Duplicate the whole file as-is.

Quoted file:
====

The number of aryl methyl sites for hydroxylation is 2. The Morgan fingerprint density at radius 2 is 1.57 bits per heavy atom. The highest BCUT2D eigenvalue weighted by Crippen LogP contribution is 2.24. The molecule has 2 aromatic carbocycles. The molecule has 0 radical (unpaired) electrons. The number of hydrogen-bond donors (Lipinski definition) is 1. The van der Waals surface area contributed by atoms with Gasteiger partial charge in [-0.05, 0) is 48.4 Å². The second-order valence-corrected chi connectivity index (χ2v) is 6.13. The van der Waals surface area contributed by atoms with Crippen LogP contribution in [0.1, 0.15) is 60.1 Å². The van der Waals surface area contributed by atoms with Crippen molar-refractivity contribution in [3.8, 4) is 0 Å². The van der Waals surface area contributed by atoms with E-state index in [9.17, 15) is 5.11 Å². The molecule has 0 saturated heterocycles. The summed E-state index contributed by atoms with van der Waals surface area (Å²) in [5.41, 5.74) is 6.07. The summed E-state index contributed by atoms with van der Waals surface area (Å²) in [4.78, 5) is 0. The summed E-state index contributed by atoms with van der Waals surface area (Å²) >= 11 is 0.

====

The number of aryl methyl sites for hydroxylation is 2. The Morgan fingerprint density at radius 2 is 1.57 bits per heavy atom. The highest BCUT2D eigenvalue weighted by Crippen LogP contribution is 2.24. The molecule has 2 aromatic carbocycles. The molecule has 0 radical (unpaired) electrons. The number of hydrogen-bond donors (Lipinski definition) is 1. The van der Waals surface area contributed by atoms with Gasteiger partial charge in [-0.05, 0) is 48.4 Å². The second-order valence-corrected chi connectivity index (χ2v) is 6.13. The van der Waals surface area contributed by atoms with Crippen LogP contribution in [0.1, 0.15) is 60.1 Å². The van der Waals surface area contributed by atoms with Crippen molar-refractivity contribution in [3.8, 4) is 0 Å². The van der Waals surface area contributed by atoms with E-state index in [9.17, 15) is 5.11 Å². The molecule has 0 saturated heterocycles. The summed E-state index contributed by atoms with van der Waals surface area (Å²) in [5.41, 5.74) is 6.07. The summed E-state index contributed by atoms with van der Waals surface area (Å²) in [4.78, 5) is 0. The summed E-state index contributed by atoms with van der Waals surface area (Å²) >= 11 is 0.